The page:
• Fixes values of all interaction force constants from vibrations separated by at least two noncommon atoms.
    Force Field:

    Potential Functions: Classification of Force Fields:

    Vibrational Spectroscopic Force Fields:
    1. General Harmonic Force Fields (GHFF)
      • All elements of the F matrix are considered in the analysis
      • Good for very small molecules with high symmetry
    2. Constrained Force Fields(CFF)
      • More appropriate for larger molecules
      • Systematic simplifications are made of the complete force field
      • Basic assumption: off-diagonal elements and can be set to zero.(i.e., higher freq. stretch will not interact much with a low freq.. bend.)


      Direct constraints Force Field
      • Fixes values of all interaction force constants from vibrations separated by at least two noncommon atoms.
      1. Valence Force Field
        • All interaction force constants between stretching and bending of different bonds set equal to zero.
        • No cross terms included.

        Too simplistic for quantitative application. A slight relaxation is to allow some stretch-stretch and stretch-bend terms.
      2. Central Force Fields
        • Steric effects considered in a very limited way
        • Describes angle bending in terms of nonbonded interaction distances. Rarely used. Like VFF, this is too simplistic to explain molecular frequencies. Relaxation of some constraints improves the situation by allowing interactions between interbond parameters.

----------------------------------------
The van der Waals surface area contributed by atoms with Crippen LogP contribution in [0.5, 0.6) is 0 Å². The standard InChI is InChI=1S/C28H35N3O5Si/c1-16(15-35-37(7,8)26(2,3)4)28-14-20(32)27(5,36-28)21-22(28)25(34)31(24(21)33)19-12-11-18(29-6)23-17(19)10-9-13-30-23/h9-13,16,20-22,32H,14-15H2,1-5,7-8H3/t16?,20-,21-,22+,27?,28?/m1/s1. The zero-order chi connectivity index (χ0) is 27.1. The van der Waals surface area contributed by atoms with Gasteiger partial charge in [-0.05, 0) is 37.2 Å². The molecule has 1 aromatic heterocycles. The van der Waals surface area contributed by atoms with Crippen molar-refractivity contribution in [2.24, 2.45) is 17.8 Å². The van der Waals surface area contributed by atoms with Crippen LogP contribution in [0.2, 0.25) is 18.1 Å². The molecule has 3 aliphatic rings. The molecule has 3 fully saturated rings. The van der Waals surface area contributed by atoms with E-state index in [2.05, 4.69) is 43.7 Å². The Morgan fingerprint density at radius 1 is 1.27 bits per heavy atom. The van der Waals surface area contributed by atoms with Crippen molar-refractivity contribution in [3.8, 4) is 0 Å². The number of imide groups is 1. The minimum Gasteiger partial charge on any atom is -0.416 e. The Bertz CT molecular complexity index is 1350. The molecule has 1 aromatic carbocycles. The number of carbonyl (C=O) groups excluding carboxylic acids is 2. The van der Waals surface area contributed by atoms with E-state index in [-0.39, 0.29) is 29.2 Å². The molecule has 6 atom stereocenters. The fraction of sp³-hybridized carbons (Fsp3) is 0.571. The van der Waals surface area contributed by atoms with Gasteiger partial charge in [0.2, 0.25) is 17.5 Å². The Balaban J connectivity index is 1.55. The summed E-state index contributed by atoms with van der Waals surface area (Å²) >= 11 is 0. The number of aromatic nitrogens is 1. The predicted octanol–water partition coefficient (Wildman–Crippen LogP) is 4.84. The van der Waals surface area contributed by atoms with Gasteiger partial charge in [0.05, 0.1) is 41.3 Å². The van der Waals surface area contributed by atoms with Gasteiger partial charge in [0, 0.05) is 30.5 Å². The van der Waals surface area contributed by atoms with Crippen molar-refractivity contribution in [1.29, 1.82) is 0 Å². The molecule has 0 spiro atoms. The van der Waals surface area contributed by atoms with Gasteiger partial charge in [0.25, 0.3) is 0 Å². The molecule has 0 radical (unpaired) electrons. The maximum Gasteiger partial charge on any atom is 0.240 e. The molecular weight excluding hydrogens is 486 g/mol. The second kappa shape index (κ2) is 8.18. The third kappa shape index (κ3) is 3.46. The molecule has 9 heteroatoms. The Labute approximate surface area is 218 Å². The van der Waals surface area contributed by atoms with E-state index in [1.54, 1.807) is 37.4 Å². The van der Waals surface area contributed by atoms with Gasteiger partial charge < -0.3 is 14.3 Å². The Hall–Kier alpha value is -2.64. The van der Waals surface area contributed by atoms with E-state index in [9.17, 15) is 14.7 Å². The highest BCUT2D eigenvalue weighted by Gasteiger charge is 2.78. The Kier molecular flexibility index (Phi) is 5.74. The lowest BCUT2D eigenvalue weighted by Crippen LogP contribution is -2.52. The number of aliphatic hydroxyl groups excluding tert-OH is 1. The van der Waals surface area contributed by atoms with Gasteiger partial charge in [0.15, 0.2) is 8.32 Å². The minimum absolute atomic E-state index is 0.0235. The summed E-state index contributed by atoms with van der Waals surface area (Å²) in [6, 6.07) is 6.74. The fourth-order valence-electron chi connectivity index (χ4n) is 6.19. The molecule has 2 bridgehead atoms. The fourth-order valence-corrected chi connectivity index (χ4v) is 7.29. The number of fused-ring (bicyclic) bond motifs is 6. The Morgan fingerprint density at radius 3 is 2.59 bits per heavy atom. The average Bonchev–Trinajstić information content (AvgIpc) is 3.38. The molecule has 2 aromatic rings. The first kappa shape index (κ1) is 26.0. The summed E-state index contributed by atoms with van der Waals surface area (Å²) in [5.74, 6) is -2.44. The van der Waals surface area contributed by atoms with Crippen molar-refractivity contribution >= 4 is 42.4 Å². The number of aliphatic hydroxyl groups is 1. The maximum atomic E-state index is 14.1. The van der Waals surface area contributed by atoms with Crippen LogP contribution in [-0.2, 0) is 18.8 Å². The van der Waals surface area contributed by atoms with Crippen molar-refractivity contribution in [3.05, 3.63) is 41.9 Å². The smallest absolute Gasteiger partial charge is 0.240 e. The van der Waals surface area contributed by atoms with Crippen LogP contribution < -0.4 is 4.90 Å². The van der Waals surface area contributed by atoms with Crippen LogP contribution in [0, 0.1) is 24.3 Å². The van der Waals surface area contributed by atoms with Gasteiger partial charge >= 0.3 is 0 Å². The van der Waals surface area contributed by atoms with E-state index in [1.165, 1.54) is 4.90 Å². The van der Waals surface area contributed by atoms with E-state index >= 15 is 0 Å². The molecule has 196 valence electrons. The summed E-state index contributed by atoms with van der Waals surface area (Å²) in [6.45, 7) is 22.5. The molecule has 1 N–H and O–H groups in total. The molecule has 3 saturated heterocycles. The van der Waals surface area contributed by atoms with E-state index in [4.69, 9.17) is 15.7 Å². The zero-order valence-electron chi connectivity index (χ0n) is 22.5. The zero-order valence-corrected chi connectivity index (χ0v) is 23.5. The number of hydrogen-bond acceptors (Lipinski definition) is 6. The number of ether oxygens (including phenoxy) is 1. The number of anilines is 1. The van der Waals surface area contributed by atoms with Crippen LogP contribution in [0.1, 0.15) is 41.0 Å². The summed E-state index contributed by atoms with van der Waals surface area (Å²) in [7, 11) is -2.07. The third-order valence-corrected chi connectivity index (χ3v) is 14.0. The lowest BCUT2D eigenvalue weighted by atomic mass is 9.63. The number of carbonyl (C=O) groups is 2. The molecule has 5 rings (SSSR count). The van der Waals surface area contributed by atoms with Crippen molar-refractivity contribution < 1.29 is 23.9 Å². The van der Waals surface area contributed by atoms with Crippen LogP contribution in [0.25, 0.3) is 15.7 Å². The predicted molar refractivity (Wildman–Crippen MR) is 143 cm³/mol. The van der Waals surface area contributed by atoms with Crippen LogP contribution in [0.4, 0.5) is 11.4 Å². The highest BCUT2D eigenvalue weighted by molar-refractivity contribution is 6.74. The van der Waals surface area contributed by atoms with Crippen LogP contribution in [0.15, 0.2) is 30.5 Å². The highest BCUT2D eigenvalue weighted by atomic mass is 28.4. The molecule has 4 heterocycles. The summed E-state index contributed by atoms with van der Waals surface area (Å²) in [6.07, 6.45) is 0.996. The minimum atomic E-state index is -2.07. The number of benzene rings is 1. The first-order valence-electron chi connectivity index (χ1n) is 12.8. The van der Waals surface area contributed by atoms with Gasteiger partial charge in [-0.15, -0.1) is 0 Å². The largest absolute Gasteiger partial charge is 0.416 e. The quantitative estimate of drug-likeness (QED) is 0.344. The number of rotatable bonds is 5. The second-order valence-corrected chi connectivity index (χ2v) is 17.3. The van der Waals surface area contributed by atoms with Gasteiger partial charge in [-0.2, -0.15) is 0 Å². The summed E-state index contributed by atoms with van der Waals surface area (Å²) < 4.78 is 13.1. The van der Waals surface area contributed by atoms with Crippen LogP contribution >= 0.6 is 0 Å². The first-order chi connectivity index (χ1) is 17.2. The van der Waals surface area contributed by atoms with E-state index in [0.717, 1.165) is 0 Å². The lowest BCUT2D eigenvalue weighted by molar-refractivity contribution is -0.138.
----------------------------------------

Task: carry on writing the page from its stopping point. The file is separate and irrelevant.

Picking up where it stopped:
3. Urey-Bradley Force Field: Adds 1,3 interactions longer ranged nb terms
        • In addition to conventional stretching and bending force constants, all interactions that are stretching/stretch-bend coordinated are defined in terms of interactions between nonbonded atoms.
          Well established shortcomings. Inadequacies are limited by allowing stretch-stretch and stretch-bend interactions missing in the simple model (Modifies Urey-Bradley Force Field)
        • Nonbonded terms can eliminate need for cross terms (eliminates force constants; therefore replaced w/ others ~ same # of parameters on Valence Force Field and Urey-Bradley Force Field.

        Orbital Valence Force Field
        • Like the UBFF in its treatment of interactions in terms of repulsions between nonbonded atoms.
        • Unlike UBFF, treats angle distortions in terms of maximizing orbital overlap.
      Molecular Mechanics Force Fields/Empirical Force Fields (EFF)
      1. Modified Urey-Bradley Force Fields
      2. Central Force Fields
      3. Valence Force Fields (most popular)

      Note:
      • The MM representation is a gross oversimplification, justified only by history of research.
      • Authors of various EFF's partition the component terms in vastly different ways:
        • Some have every conceivable kind of interaction treated.
        • Others have only 5 - 10 terms,>li>Missing terms accounted by judicious parameterization
      • The numerical value of V has no inherent physical meaning.
      • Directly dependent on potential functions and parameters.
      • Difference between energies of isomers is usually predicted well implying that MM is usually well suited for confrontational analysis.